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Cleveland's Center of choice: Larry Sanders or Andrew Bogut?

With the trade deadline now passed, and the playoff eligibility waiver deadline fast approaching (March 1st – the last date that players can be waived by their current teams and still be eligible to play in the playoffs with their new team), the current free agents (and the players currently in buyout discussions) are just about all the Cavaliers have to work with. In addition, with the news that veteran point guard Deron Williams plans to sign with the Cavs on Monday, the “playmaker” position that LeBron James requested is filled. So what’s left for the Cavaliers to set themselves up for playoffs?

With the season-ending injury to Chris “Birdman” Andersen, the Cavaliers have few “true centers” left. In fact, their main center, Tristan Thompson, has only played 27% of his career at the C position, according to basketball-reference.com (although this season, he’s spent an estimated 87% at center). Channing Frye, while having more experience at center, has only played an estimated 54% of his career at the position. So it’s only natural that the Cavaliers look to sign a big man who can hold the paint and play quality minutes with the bench. In their search, two players have stood out: Larry Sanders and Andrew Bogut.


Andrew Bogut:

Of the two most probable options, Andrew Bogut, who is currently engaged in buyout talks with the Philadelphia 76ers, appears to be the safest bet. On his career, Bogut has averaged 10.0 points, 8.9 rebounds, and 1.6 blocks per game. He’s played in 58 playoffs games, and has  NBA championship experience. One major flaw has been his ability to stay healthy – he’s missed at least 12 games in every season expect two. In addition, while he is a very solid defensive player (he’s had a personal Defensive Rating – measurement of points allowed per 100 possessions – better than the current 2016-17  Cavaliers’ 106.6 in 10 of his 12 season in the league), he averaged just 4.9 points per 36 minutes this season – the lowest of any player who has played 10 minutes per game in at least 10 games in the last four seasons.

But ultimately, the Cavaliers aren’t looking for offense – they’re looking for defense. The Cavaliers are third-best in the league in points per game, but 20th in terms of points allowed per game. This season, using the same qualifications as his points per 36 minutes, he has had the best Defensive Box Plus-Minus in the NBA. This type of defense around the rim could do wonders for the Cavaliers. In addition, he is able to set solid, if not questionably legal, screens – averaging the 20th most in the NBA. Some minor issue may come up with Bogut’s past history with the Cavaliers though, including when he pushed LeBron James into a cameraman in Game Four of the 2015 Finals – causing a laceration to James’ head – and then claimed LeBron “jumped into the cameraman”.


Larry Sanders:

Larry Sanders certainly has great potential, but presents a huge risk. While only 28 years old – four years younger than Bogut – Sanders hasn’t played since December 23rd, 2014. At this time, he was made inactive by the Milwaukee Bucks due to “personal reasons” and then suspended due to marijuana use in February of 2015, at which point he was waived. As he began a stint in a hospital program for anxiety, depression, and mood disorders, he put his NBA career on hold. As of recent, he has looked to make an NBA comeback, and has met with a number of different teams, including the Cavaliers. In fact, after his tryout, Coach Tyronn Lue talked highly of his basketball ability. The only question is his dedication to the game.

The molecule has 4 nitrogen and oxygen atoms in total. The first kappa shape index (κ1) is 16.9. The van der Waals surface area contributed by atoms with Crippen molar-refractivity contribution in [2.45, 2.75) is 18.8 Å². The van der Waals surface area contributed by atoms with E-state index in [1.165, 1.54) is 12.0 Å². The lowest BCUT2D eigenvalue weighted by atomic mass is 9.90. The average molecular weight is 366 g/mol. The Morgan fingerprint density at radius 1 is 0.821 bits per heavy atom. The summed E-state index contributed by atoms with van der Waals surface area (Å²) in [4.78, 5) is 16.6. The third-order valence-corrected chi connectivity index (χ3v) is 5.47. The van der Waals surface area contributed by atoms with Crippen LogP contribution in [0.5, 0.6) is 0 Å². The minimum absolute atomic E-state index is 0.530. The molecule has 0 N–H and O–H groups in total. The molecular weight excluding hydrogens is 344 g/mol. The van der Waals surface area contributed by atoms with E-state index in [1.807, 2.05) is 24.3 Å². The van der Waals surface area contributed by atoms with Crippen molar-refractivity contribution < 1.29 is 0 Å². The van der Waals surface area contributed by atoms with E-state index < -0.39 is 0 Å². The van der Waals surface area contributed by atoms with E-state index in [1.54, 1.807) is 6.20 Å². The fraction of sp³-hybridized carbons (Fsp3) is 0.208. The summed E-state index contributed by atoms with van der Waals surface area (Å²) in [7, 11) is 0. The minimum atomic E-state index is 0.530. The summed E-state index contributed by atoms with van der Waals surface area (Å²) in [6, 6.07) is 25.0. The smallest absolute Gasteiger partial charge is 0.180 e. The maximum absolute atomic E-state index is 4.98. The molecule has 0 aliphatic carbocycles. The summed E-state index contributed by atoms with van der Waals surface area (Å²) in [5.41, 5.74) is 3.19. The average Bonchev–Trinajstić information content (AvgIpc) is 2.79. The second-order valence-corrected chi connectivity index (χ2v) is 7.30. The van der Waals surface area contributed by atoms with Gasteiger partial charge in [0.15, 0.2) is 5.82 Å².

At his peak, he was one of the most fearsome defenders down low, and has averaged 1.8 blocks per game in his career. In the 2012-13 season, he averaged an incredible 4.3 blocks per 36 minutes – the fifth most since the 2001-02 season of players playing more than 10 minutes per game. In addition, his individual Defensive Rating has been better than the Cavaliers current season average in each of his five seasons. Just like Bogut, his offensive game is lacking – he averaged just 7.3 points per game in his career – but his defensive upside combined with the Cavaliers’ offensive prowess makes him an interesting target,.


If the Cavaliers go for either of these two options, their bench defense would certainly improve around the rim. All that’s left is for the Cavaliers’ front office to decide if they want a consistent veteran in Andrew Bogut or a high risk – high reward player in Larry Sanders. If Bogut gets hurt, his value is the same as if Sanders fails to buy into the bigger picture. However, consistency beats ceilings when a team already has championship capabilities, making Bogut Cleveland’s likely target if they can’t get over Sanders’ apathy.

While there is the possibility that the Cavaliers stay put and keep Jordan McRae on the team (who would most likely be waived to make room for Bogut or Sanders) or that the Cavaliers go for an unknown third player, it seems highly likely that one of these two players are signed by the Cavs in the following weeks.

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